Antediluvian Beasts of the East : Tamias aristus

First off, thanks for 300 views this past month! That blows my mind. I hope you enjoy the post, and thanks for reading!  Hike through any forest on the East Coast of the US today, and you’re bound to come across those small, fast sciurids we know as chipmunks. Back during the Pleistocene, however, chipmunks grew to much larger sizes, as evinced by the giant, or “noblest” chipmunk, Tamias aristus. The modern Eastern chipmunk, Tamias striatus, has been found to be T. aristus‘s closest relative (Ray, 1965), suggesting that the genus Tamias has an ancestry in the Eastern US. Based on the bones, T. aristus was around 30% larger then the modern Eastern chipmunk. Try thinking about that next time you go to see one of those cheesy Alvin and the Chipmunks movies! The type specimen of this animal was discovered at Ladd’s Quarry, which is a Pleistocene site in Georgia (Ray, 1965). Pleistocene Ice-Age tapir, Dire wolf, and even peccary fossils have been found at this site. A variety reptiles and amphibians were also present (Holman, 1985). Like the giant beaver Castoroides, which also inhabited the East Coast during the Pleistocene Ice Age (Hulbert et. al., 2014), Tamias aristus represents a super-sized relative of a modern species, which was a common trope during the Late Pleistocene. T. aristus may have had a slightly different lifestyle then its modern day-relative, but their overall skeletal similarities suggest that T. aristus occupied a similar niche. I’ve heard John Alroy estimated Ladd’s Quarry  to be around 300,000 years old based on the presence of the Vero tapir, but I haven’t seen any publications with this information. We can conclude, however, that Ladd’s Quarry represents an interglacial period with higher temperatures present then those of today. This conclusion is based on the presence of wetland animal remains, such as those of the Florida muskrat (Ray, 1967), at the site. Apart from these warmer-climate favoring species, a variety of other animals are found at Ladd’s Quarry which also are observed in the forests of the East Coast today. The Eastern Cottontail, White-tailed deer, and Opossum are just some of the animals which left their remains behind at Ladd’s (Ray, 1967). Larger animals, such as the horse Equus (Ray, 1965) and the giant ground sloth Megalonyx (Ray, 1967) are also present, and probably were the resident megafauna at Ladd’s Quarry during this interglacial period.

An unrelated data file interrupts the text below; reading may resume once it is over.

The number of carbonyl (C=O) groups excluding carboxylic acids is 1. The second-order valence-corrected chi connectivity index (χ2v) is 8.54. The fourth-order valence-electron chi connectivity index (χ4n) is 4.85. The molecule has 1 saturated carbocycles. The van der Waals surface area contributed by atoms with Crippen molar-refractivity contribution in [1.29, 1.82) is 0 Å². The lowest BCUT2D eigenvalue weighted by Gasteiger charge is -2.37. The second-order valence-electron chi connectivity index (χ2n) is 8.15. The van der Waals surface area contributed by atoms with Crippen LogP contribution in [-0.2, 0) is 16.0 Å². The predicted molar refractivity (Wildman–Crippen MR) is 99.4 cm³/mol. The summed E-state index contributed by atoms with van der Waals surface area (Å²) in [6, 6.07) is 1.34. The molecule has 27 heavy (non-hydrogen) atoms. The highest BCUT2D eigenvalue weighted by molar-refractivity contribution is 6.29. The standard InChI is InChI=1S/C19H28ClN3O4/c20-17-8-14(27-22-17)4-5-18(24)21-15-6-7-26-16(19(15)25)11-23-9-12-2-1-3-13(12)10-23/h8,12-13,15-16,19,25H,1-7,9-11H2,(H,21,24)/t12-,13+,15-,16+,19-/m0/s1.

The environment which the noblest chipmunk called home would be similar to this modern forest in Connecticut. Photo by the author, 2015.

The environment which the noblest chipmunk called home would be similar to this modern forest in Connecticut. Photo by the author, 2015.